Industry bodies welcome Labor’s billion dollar manufacturing pledge

| October 26, 2017

Industry bodies have welcomed Labor’s promise of a $1 billion Australian Manufacturing Future Fund to support innovative mid-sized Australian firms if it takes power after the next Federal election.

The Australian Steel Institute, which represents the steel supply chain, believes the proposed Advanced Manufacturing Finance Corporation, modelled on the Clean Energy Finance Corporation created by the last Labor government, would signal the importance of the manufacturing sector to the economy.  ASI Chief Executive Tony Dixon said the fund would help small and medium sized enterprises which struggle to obtain funds from private sources to invest in advanced new automated and precise plant and equipment.  He hoped it would spur advances in state of the art manufacturing capabilities and help revitalise the sector.

The Australian Industry Group also backed the proposed initiative.  Chief Executive Innes Willox stressed Australia’s ‘tremendous strengths in manufacturing-related research and development’ and praised the steps which companies have made to increase productivity and exports.  He noted long running concerns that “Australia’s financial system under-caters for innovative and apparently higher-risk investments by small and medium-sized businesses”  and called Labor’s measures “an important recognition of the potential for the creation of exciting and enduring jobs; new export opportunities and new domestic business capabilities in Australian manufacturing.”

ABS figures chart the decline of manufacturing employment from over a million people in in 2006-07 to 838,000 in 2015-16 and Mr Willox urged both sides of politics to embrace support of advanced manufacturing by medium sized firms to create new jobs.  The Coalition has pointed to its own raft of support for medium sized manufacturers looking to expand and diversify, including massive additional spending on defence, and the issue may result in a political bidding war before the next election.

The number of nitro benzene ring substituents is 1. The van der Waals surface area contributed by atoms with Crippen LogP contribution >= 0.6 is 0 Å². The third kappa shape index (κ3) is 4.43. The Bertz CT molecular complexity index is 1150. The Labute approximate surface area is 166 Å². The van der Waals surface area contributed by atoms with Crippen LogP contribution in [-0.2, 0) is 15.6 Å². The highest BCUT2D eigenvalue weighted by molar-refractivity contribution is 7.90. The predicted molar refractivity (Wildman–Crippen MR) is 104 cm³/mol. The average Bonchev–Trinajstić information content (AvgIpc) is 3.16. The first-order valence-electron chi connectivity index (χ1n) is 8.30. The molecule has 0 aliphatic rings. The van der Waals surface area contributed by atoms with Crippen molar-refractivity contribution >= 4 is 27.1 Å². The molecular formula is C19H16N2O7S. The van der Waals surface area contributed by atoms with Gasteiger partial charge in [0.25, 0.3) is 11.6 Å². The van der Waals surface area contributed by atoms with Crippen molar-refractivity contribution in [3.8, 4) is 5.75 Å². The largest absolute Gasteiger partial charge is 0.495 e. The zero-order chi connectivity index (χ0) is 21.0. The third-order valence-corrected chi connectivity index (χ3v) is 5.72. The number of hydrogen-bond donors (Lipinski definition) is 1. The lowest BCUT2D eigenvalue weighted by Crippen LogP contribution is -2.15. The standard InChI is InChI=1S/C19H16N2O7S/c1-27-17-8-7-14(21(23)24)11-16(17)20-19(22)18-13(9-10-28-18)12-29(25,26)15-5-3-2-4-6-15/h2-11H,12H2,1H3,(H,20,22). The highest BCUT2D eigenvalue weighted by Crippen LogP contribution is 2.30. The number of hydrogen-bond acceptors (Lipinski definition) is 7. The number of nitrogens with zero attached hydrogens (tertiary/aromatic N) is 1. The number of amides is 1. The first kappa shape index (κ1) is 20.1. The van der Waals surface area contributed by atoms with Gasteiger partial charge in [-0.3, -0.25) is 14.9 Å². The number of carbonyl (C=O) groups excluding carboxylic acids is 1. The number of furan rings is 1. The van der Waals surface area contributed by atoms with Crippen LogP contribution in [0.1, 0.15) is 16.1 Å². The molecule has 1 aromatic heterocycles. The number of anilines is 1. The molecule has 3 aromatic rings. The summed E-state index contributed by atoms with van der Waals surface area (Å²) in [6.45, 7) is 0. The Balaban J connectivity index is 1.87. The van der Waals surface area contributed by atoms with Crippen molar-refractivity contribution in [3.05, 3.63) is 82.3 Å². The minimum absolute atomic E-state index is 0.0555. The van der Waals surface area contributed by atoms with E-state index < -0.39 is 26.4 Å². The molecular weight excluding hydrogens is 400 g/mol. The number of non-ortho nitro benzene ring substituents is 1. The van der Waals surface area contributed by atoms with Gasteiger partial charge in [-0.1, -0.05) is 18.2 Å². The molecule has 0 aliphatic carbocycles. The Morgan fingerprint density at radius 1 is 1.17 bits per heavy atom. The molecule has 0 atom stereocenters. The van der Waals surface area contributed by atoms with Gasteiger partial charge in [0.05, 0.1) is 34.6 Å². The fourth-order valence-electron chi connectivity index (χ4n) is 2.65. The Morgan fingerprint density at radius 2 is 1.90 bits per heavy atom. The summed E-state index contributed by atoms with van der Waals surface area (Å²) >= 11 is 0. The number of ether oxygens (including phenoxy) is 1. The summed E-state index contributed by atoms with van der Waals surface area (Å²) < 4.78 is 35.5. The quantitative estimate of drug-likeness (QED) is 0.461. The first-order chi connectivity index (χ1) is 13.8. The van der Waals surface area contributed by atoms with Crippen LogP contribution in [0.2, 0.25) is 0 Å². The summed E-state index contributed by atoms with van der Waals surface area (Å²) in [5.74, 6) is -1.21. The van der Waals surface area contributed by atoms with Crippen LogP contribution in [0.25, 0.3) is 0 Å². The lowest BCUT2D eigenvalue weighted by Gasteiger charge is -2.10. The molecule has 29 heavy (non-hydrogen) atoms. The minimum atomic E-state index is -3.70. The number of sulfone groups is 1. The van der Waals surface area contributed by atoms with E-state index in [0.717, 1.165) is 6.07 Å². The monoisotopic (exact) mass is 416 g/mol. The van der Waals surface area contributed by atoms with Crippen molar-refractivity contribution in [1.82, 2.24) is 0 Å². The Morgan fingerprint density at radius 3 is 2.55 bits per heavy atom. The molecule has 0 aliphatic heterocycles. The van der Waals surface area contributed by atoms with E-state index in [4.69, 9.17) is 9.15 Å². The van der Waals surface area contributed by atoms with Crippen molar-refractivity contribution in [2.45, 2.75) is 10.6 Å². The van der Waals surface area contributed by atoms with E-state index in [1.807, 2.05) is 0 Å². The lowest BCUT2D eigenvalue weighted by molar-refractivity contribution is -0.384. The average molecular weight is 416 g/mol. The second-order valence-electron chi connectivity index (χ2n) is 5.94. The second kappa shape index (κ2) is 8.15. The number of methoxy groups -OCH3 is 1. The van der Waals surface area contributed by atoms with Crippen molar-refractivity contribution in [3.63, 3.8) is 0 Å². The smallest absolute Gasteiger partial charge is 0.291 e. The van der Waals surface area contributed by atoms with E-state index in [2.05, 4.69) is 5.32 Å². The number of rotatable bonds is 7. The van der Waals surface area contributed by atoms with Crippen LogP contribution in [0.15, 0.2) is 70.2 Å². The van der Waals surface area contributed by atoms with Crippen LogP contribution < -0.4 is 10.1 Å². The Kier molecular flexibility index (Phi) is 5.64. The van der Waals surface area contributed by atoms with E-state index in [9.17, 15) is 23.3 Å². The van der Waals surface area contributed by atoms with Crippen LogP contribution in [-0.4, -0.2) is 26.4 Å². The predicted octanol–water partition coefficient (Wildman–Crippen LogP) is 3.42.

It is significant that Labor’s policy proposal was announced in Adelaide, 25 kilometres south of Elizabeth where the last Holden plant closed this week, by its leader Bill Shorten and the shadow industry minister Kim Carr.  Senator Carr served in the Rudd and Gillard administrations and doled out billions of dollars of subsidy to the car industry to preserve jobs in this country.  These expensive subsidies were dropped by Tony Abbott’s Coalition government which led to the withdrawal of Ford, Toyota and finally General Motors from this country.

Mr Shorten argues that Labor’s fund will help Australia revamp itself as an advanced, high value manufacturing nation to replace the jobs lost with the eclipse of legacy industries.  The fund would help former car component makers invest, retool and offer new product lines by offering an alternative to private financial institutions which appear reluctant to lend to smaller firms, regardless of individual circumstances or business risk.  Although concerns have been raised about its cost, Labor claims the fund would not count towards the federal budget’s fiscal or underlying cash balances as, for accounting purposes, it would count as an investment in financial assets rather than current spending.